A war epic directed by Arthur Harari, Onoda, 10,000 Nights in the Jungle is inspired by the true story of Hiroo Onoda, a secret service officer in the Japanese Imperial Army who fought in the Philippines during World War II and who spent nearly 30 years in the jungle in Lubang Island after the end of the conflict, never convinced that the war was over. In March 1974, he was the second to last Japanese soldier to be discharged. Arthur Harari builds a narrative around a character,  a contradictory figure who can be seen from many angles. Being, to some, a hero and a resistance fighter who refuses to submit to Western invaders, he is, to others, a delusional madman who isn’t shy about killing innocents while waging his imaginary holy war.

French writer Emmanuel Carrère returns to cinema after a long break. In Ouistreham, Juliette Binoche plays the central character: a writer who infiltrates the world of cleaning businesses to investigate the reality of precarious employment in French society. The film is a free adaptation of the work of French journalist Florence Aubenas, Le Quai de Ouistreham. 

With a cast composed mainly by non-actors, Sean Baker takes another long look at the people and characters living on the fringes of American society. In Red Rocket, a washed up gay porn movie star returns to his hometown to ask his ex-wife to take him in for a while.

Eskil Vogt introduces us to the beginning of a parable about the fine line that separates good from evil. In The Innocents, set during a Nordic summer, a group of children, aged between seven and eleven, reveal their dark and mysterious powers without the adults realizing it. In this original and captivating supernatural thriller, the game takes a dangerous twist.

Unclenching the Fists, by Kira Kovalenko, takes place in an industrial town in the Northern Caucasus where Ada, one of the many victims of the 2004 school siege in Beslan carried out by Chechens demanding Russia's withdrawal from their country, is kept under the excessive control of her father Zaur. Still recovering from trauma, Ada struggles to escape the stifling grip of the family she both loves and rejects, even if it means marrying Tamik, a hometown loser, or fleeing on the back of her older brother’s motorcycle.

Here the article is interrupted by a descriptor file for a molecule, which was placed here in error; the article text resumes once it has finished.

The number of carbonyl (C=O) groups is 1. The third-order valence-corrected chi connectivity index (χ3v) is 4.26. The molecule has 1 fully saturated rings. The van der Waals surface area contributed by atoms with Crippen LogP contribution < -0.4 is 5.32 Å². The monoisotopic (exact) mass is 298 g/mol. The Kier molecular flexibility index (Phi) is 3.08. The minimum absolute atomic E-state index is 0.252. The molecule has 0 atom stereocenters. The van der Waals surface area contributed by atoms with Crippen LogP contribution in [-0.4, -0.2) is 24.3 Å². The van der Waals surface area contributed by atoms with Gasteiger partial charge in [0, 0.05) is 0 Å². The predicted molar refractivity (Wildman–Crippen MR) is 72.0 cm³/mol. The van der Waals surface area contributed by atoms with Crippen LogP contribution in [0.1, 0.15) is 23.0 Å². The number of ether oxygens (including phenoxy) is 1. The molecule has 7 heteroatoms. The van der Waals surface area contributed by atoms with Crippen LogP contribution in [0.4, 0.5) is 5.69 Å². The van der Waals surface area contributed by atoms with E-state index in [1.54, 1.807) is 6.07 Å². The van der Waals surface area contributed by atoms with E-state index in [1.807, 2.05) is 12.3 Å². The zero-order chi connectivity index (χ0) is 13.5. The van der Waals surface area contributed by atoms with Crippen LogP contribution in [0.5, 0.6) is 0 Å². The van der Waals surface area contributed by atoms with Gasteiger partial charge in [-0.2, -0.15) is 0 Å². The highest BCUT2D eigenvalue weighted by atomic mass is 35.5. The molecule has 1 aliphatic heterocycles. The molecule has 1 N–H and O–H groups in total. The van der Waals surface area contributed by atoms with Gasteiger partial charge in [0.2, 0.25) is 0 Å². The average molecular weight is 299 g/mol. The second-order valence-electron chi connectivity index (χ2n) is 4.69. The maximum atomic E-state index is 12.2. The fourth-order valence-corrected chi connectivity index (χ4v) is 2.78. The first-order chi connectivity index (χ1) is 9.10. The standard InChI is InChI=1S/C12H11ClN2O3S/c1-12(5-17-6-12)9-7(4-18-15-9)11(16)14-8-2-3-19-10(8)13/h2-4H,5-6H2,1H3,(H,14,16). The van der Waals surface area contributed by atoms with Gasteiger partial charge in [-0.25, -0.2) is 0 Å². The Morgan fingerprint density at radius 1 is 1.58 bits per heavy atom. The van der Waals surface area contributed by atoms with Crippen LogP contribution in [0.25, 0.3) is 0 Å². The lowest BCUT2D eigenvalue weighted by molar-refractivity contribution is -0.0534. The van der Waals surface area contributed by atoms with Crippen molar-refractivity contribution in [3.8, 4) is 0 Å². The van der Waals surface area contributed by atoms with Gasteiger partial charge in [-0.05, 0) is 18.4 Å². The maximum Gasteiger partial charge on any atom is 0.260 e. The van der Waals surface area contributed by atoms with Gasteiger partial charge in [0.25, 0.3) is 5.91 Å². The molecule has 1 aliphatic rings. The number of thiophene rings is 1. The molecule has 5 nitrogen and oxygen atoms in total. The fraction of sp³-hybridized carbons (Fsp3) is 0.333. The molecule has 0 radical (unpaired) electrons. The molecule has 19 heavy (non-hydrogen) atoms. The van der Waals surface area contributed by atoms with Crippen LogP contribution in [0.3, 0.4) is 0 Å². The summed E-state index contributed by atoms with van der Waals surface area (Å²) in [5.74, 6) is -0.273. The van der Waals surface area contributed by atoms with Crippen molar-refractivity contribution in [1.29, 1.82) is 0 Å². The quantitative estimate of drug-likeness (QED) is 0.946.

In Kavich Neang's White Building, young actor Piseth Chhun plays Samnang, who together with his two friends rehearse a hip-hop choreography for a dance contest. The youths live in a social housing project, home of generations of Cambodians, now in the process of being demolished. This event, symptomatic of the social instability experienced in Cambodia, will transform the life of the local community.

LEFFEST ‘21
Official Selection - In Competition


A Chiara by Jonas Carpignano
A Night of Knowing Nothing by Payal Kapadia
Brother’s Keeper by Ferit Karahan
The Box by Lorenzo Vigas
Leave no Traces by Jan P. Matuszyński
Onoda, 10 000 Nights in the Jungle by Arthur Harari
Ouistreham by Emmanuel Carrère
Red Rocket by Sean Baker
The Innocents by Eskil Vogt
Unclenching the Fists by Kira Kovalenko
White Building by Kavich Neang

See you in November!